Poor comedy skills aside, I’m very serious here.
Why are we putting the onus on our customer to filter every little detail? I’m sure there is plenty of data to suggest which filters are most used and which are least used.
Do your customer a favor, cool it with the number of filters you offer. They’ll either eventually over filter or just get lost with all the options.
On Home Depot’s website, they have 12 filter categories with over 100 options to choose from. Here’s a snippet to show you what I mean:
That’s too much.
Lesson 16 – Store Locator Option (or Integrated Geo-Location)
This is an easy one and is good for both mobile and desktops if you have a brick mortar store.
You could go with the quick and dirty and ask people to fill in their zip code…
…prompt them with a notification asking for location access…
…or use their Geo-IP to automatically identify their location.
Lesson 17 – Perpetual Scrolling Sucks
Perpetual scrolling used to be the talk of the town. I know when I said reducing the number of steps between purchase is ALWAYS a good idea but perpetual scroll is just a bad way to do it.
A lot of consumers will use your site mega footer as a way to navigate your website. If the page is constantly growing then that eliminates a useful navigation avenue.
I found that only one of the companies I looked at still uses perpetual scroll. Some pages had as many as 72 items on each page, but they still had pagination and a next button.
When you use perpetual scroll, people lose relational context. If they can’t recall where they saw an item, then they can’t buy it!
It’s a lot easier to say, “Oh, I really liked that shoe on Page 2,” instead of saying, “Oh, I really liked that shoe on Scroll 4.”
Lesson 18 – Sliders Are Still Prominent and They Still Stink
I honestly don’t know why companies are still using sliding carousels.
They are a LAZY answer to a complex merchandising question: What should be seen first, second, last, or just hidden in the back? However, sliding carousels don’t solve the damn merchandising question at all!
Sure, a slider gets more offers and content on the homepage, but you still have to pick who is in Position 1 vs. Position 4. By adding a slider, you aren’t making a definitive statement about what should be in Position 1 because you’re just putting everything there.
So, the merchandising question is still there and you’ve added some pretty heavy images as well as distracting motion.
DON’T DO THIS.
In fact, with the destruction caused by Hurricane Harvey, Walmart ditched their sliding carousel that showcased products and deals for a static image to show store closures and relief efforts.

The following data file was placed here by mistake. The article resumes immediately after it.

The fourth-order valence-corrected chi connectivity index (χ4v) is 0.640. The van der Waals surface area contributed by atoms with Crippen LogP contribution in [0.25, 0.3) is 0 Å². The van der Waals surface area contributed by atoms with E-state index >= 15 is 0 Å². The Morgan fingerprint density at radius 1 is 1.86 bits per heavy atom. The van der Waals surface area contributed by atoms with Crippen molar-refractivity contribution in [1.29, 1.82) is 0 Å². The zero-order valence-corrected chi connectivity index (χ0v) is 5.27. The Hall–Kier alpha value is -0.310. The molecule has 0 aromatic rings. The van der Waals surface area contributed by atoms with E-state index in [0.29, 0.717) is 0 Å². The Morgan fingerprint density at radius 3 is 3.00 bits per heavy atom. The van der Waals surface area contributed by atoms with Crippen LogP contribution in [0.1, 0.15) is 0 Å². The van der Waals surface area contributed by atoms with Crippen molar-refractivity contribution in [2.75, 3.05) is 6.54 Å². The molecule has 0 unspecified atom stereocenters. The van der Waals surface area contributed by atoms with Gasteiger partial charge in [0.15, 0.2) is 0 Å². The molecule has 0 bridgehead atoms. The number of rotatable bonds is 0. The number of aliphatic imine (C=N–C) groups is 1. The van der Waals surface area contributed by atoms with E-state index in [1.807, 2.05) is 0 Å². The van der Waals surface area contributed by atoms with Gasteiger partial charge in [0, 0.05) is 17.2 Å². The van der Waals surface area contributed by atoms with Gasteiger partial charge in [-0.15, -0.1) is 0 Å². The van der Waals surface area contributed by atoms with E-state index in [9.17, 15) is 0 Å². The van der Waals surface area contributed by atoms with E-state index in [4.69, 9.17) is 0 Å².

This was likely a geo-targeted banner, but it shows that when you want to get a message across, use a static image or specific video instead of a slider.
Lesson 19 – Feedback and Livechat is Underutilized
This one was a surprise.
Of the ten retail giants looked at, only three of them used some kind of feedback or livechat.
Home Depot had both a livechat and feedback tab. The other two companies that had one or the other were Nordstrom and Staples.
With the rise of chatbots and other ways to create conversations with your customers, this is a HUGE opportunity for small to midsize retailers trying to compete with the big guys.
Lesson 20 – “Add to Cart” Interstitial
Nearly every company I looked at had some kind of Add to Cart interstitial when I added a product.
Not only is this a great way to recognize the Add to Cart action, but it provides cross-sell opportunity and a final CTA to “check out.”
If you’re just adding a product to the cart without a modal pop, e.g., just adding a “1” to the cart icon or showing a drop-down tab with the newly added product details, then you are leaving money on the table.
Lesson 21 – Order Tracking
This is a nice, quick, and dirty one to add to your site. Sometimes your visitors are just coming back to see where the heck their package is.
Make sure to include this option in your site-wide header and to include some related cross-sells on the results page to try to get some sweet, sweet return purchases.
These are just a handful of trends I’ve noticed the retail industry giants using on their websites. I’ll be sure to be back with more as I see them (and to update the ones that are no longer in use).